European Central Bank (ECB) President Mario Draghi visited Berlin on Wednesday, defending his unlimited bond purchasing program in German Bundestag, or lower house of the parliament.
The ECB's Outright Monetary Transactions (OMT) plan, which was announced last month to purchase unlimited amount of bonds issued by eurozone struggling economies, would neither "compromise ECB's independence" nor create "excessive risks" for taxpayers or lead to inflation, said Draghi.
"The fact that governments have to comply with conditionality will actually protect our independence. The ECB will not be forced to step in for a lack of policy implementation," he explained, adding that ECB would decide whether to intervene "based on its own assessment of monetary policy transmission and with the aim of safeguarding price stability."
According to the design of OMT, member states who wish their bonds to be purchased by ECB, would have to apply for aid from European rescue funds, and accept strict conditions attached.
"Our interventions will take place solely on secondary markets ... They will involve buying government debt from investors, not from governments. All this is fully consistent with the treaty's prohibition on monetary financing," Draghi said.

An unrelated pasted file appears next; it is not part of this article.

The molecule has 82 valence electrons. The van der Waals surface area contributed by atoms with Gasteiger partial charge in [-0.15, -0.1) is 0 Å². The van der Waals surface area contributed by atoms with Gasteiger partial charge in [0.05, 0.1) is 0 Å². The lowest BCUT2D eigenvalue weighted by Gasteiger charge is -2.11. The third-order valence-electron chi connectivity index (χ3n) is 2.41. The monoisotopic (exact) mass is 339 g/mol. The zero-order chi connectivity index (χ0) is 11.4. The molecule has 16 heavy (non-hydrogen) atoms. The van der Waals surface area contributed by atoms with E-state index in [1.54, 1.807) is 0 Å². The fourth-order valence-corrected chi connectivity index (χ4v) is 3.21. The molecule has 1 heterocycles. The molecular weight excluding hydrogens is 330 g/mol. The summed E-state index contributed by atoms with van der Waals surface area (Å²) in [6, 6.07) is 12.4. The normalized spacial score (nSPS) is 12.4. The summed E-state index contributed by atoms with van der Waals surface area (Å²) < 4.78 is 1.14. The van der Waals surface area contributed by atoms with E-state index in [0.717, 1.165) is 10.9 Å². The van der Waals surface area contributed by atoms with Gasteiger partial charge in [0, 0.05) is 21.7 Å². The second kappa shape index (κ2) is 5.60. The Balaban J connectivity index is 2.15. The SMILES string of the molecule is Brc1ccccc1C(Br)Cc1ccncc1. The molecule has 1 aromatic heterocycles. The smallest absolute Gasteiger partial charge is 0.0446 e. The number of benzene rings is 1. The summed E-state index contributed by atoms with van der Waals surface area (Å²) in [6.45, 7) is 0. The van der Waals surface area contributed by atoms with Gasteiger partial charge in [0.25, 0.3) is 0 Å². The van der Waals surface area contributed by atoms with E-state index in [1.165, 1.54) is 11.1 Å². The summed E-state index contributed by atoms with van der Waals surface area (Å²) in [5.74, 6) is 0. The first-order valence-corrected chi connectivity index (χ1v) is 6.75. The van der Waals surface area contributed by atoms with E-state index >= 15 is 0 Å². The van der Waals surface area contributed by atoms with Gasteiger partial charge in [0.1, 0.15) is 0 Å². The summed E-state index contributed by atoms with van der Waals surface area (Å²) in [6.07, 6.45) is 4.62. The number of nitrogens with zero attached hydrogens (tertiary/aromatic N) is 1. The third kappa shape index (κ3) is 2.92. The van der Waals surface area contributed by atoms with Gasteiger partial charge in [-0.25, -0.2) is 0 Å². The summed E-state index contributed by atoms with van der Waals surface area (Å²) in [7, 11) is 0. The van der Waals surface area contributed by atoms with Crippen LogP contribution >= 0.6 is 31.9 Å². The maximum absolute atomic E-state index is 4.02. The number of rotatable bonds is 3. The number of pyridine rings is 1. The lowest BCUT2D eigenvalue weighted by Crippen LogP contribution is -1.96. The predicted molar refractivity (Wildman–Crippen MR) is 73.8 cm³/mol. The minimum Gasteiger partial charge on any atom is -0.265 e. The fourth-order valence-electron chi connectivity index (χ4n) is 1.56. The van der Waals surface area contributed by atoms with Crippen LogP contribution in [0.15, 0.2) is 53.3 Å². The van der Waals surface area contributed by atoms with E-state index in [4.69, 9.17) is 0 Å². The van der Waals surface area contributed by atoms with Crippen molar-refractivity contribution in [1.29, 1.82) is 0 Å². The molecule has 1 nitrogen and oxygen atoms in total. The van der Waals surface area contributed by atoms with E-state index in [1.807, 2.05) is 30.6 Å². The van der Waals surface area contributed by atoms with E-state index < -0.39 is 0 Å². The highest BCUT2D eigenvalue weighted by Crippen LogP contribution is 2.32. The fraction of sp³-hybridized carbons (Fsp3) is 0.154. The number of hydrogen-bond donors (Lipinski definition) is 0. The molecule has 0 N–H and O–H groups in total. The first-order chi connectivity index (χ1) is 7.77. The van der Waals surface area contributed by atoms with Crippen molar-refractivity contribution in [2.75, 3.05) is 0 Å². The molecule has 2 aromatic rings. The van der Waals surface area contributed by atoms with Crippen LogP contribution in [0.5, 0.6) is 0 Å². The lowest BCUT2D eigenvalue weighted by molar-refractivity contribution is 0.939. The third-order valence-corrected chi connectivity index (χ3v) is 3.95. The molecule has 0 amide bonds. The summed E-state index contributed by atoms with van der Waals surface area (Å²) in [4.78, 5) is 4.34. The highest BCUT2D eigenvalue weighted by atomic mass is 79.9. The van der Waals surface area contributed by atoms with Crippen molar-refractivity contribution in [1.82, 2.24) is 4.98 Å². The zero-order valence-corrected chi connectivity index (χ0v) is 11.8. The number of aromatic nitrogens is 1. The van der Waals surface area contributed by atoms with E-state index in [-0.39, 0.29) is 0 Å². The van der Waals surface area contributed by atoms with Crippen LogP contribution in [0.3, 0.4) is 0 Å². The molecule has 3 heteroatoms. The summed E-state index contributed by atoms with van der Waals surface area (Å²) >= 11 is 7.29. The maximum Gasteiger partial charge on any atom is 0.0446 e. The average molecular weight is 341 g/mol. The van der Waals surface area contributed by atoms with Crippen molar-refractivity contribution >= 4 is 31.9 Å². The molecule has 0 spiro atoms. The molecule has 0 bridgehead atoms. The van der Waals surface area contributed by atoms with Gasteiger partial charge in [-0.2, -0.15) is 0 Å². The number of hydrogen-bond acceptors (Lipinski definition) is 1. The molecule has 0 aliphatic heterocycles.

He argued that any "excessive risk" to taxpayers would only materialize if a country were to run "unsound policies". But this will be explicitly prevented by the ESM program.
"We have been very clear that each time a program starts being reviewed, we will routinely suspend operations and resume them only if the review has been concluded positively. This will ensure that the ECB intervenes only in countries where the economy and public finances are on a sustainable path," Draghi said.
He also defended his anti-crisis measure against accusation that it might lead to inflation. "We have designed our operations so that their effect on monetary conditions will be neutral," he said, "for every euro we inject, we will withdraw a euro."
Being considered by the market as two of the stabilizing anchors for the crisis-tortured eurozone together with the ESM, the ECB's bond purchasing plan had faced resistance from Germany, the largest economy in Europe and by far the largest paymaster for bailout funds.
German lawmakers and German central bank, the Bundesbank, have argued that the ECB has exceeded its authority and its plan would trigger inflation in the eurozone.
The Bundesbank on Monday reiterated its opposition against the plan by accusing ECB of mixing up monetary policy and fiscal policy.
"Monetary policy (in ECB's plan) takes on a stabilizing function, which is originally a fiscal policy task," the Bundesbank wrote in a monthly report.
In a joint report presented earlier this month, four of German leading economic institutes also warned of inflation risk that might be triggered by the ECB's plan.